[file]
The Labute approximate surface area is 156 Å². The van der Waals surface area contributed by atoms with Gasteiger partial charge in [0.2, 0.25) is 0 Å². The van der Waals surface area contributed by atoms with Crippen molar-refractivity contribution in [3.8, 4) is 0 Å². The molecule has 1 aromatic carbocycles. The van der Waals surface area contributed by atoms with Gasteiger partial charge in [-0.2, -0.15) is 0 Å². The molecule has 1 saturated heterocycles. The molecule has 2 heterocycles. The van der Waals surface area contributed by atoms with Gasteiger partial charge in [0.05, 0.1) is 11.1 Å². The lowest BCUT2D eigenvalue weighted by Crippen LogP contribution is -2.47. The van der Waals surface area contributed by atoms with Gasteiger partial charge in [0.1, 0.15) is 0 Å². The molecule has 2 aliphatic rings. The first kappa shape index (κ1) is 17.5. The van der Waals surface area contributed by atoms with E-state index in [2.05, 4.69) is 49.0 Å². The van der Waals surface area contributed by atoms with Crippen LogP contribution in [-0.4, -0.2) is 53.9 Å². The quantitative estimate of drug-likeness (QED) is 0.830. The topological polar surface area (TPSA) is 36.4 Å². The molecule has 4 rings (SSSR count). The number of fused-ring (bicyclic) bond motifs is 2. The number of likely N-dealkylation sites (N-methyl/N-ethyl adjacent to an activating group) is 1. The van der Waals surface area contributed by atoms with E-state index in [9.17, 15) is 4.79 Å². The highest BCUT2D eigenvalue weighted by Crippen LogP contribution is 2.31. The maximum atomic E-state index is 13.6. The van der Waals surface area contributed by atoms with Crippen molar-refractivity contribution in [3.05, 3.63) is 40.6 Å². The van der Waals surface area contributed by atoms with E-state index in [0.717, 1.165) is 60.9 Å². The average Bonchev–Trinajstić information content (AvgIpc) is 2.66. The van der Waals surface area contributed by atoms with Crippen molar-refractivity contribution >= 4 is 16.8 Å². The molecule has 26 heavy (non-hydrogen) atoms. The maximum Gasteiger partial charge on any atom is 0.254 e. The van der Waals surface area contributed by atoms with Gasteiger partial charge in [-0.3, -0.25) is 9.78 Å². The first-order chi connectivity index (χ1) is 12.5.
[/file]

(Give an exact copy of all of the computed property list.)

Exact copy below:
The Labute approximate surface area is 156 Å². The van der Waals surface area contributed by atoms with Gasteiger partial charge in [0.2, 0.25) is 0 Å². The van der Waals surface area contributed by atoms with Crippen molar-refractivity contribution in [3.8, 4) is 0 Å². The molecule has 1 aromatic carbocycles. The van der Waals surface area contributed by atoms with Gasteiger partial charge in [-0.2, -0.15) is 0 Å². The molecule has 1 saturated heterocycles. The molecule has 2 heterocycles. The van der Waals surface area contributed by atoms with Gasteiger partial charge in [0.05, 0.1) is 11.1 Å². The lowest BCUT2D eigenvalue weighted by Crippen LogP contribution is -2.47. The van der Waals surface area contributed by atoms with Gasteiger partial charge in [0.1, 0.15) is 0 Å². The molecule has 2 aliphatic rings. The first kappa shape index (κ1) is 17.5. The van der Waals surface area contributed by atoms with E-state index in [2.05, 4.69) is 49.0 Å². The van der Waals surface area contributed by atoms with Crippen LogP contribution in [-0.4, -0.2) is 53.9 Å². The quantitative estimate of drug-likeness (QED) is 0.830. The topological polar surface area (TPSA) is 36.4 Å². The molecule has 4 rings (SSSR count). The number of fused-ring (bicyclic) bond motifs is 2. The number of likely N-dealkylation sites (N-methyl/N-ethyl adjacent to an activating group) is 1. The van der Waals surface area contributed by atoms with E-state index in [9.17, 15) is 4.79 Å². The highest BCUT2D eigenvalue weighted by Crippen LogP contribution is 2.31. The maximum atomic E-state index is 13.6. The van der Waals surface area contributed by atoms with Crippen molar-refractivity contribution in [3.05, 3.63) is 40.6 Å². The van der Waals surface area contributed by atoms with E-state index in [0.717, 1.165) is 60.9 Å². The average Bonchev–Trinajstić information content (AvgIpc) is 2.66. The van der Waals surface area contributed by atoms with Crippen molar-refractivity contribution >= 4 is 16.8 Å². The molecule has 26 heavy (non-hydrogen) atoms. The maximum Gasteiger partial charge on any atom is 0.254 e. The van der Waals surface area contributed by atoms with Gasteiger partial charge in [-0.3, -0.25) is 9.78 Å². The first-order chi connectivity index (χ1) is 12.5.